We are overwhelmed by the numbers: 60 million casualties, 300,000 here in the Netherlands. 400,000 American soldiers killed; 8,301 American soldiers buried here and another 1,722 immortalized on the Wall of the Missing. But behind these numbers are people, just like you and me, with a history, a name, and a face.

That is why today is so important. We at the Embassy are proud to be part of this Faces of Margraten initiative.

And since this is a day to honor individuals, I have to share a story about an inspiring young Dutchman I met early in my nearly two years in the Netherlands. His name is Sebastiaan Vonk, and he is today about the same age as most of the soldiers buried here were at their deaths.

I met Sebastiaan during a working visit to Groningen, which included a stop at the university so I could speak to American Studies students.

After my talk, a soft-spoken but clearly ambitious young student approached me. He told me about the work he was doing in his free time to collect, organize, and publish personal stories about the soldiers buried at Margraten.
He also told me about his vision to give a face to each grave, and how he planned to collect many of them by May 2015, in time for the 70th anniversary commemorations.

This was in February 2014, mind you. Sebastiaan handed me a document that described his vision and laid out his plan.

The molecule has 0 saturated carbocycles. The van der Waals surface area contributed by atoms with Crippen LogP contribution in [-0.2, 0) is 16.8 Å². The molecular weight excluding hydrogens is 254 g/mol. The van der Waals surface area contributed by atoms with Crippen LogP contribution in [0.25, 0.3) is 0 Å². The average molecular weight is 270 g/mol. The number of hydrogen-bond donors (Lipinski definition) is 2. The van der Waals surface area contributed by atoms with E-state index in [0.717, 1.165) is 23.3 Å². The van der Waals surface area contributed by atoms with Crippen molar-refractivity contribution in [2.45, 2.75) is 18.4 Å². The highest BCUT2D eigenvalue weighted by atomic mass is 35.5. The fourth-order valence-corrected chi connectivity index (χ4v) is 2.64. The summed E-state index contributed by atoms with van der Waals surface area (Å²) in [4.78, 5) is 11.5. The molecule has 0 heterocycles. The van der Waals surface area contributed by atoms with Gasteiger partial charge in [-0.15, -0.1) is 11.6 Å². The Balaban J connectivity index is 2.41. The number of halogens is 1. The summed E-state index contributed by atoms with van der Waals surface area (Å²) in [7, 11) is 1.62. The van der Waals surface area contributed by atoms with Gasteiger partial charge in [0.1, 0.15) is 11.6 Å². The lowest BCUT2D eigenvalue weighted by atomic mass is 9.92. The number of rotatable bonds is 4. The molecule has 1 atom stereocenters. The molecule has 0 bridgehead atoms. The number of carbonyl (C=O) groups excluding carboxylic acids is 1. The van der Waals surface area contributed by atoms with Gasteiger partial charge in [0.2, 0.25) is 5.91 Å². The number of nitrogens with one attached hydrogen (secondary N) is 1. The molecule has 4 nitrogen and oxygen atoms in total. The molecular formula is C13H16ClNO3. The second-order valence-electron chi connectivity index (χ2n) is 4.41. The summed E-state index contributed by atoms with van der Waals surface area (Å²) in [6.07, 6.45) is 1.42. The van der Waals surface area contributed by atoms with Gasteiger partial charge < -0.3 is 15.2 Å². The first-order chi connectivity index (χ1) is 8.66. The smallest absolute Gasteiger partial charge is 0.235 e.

While I thought it was a great idea, I was skeptical that this young, full-time student – living way up North in Groningen – could actually pull this off.

But Sebastiaan is persistent. He talked us into giving him seed money to help get the idea off the ground.

Since many of the photos would need to come from families of the soldiers in America, Sebastiaan worked with our public affairs team at the Embassy and with the Foreign Ministry – even catching the attention of then-Foreign Minister Frans Timmermans, himself a grave adopter, who stressed the Dutch government's support for the project in a speech at Arlington National Cemetery in Washington.

Sebastiaan also appealed to American media to publish stories in the communities once home to these soldiers.

Many local media outlets jumped at the opportunity to support this project. Stories were published across America. Photos have been trickling in.

Today, less than a year and a half after my first encounter with Sebastiaan, he has managed to locate more than 3,300 photos.

I am impressed and touched to see the results of Sebastiaan's efforts, and the efforts of so many other volunteers who have brought this idea to fruition.

Sebastiaan is living proof that, as memories of the liberation become history, the liberators will not be forgotten.

Thank you.

Photo The Faces of Margraten/Municipality of Eijsden-Margraten, Sluysmans Photography

Donate

Would you like to contribute to this project? By donating 10 dollars, you will enable us to give one soldier a face. You can donate via PayPal by clicking the button below or click here to read more.

About

The project The Faces of Margraten is a project by the Dutch non-profit Fields of Honor Foundation whose aim it is to remember U.S. soldiers buried in various overseas American cemeteries. For more information please visit www.svaao.nl or visit our Fields of Honor - Database at www.fieldsofhonor-database.com.

margraten15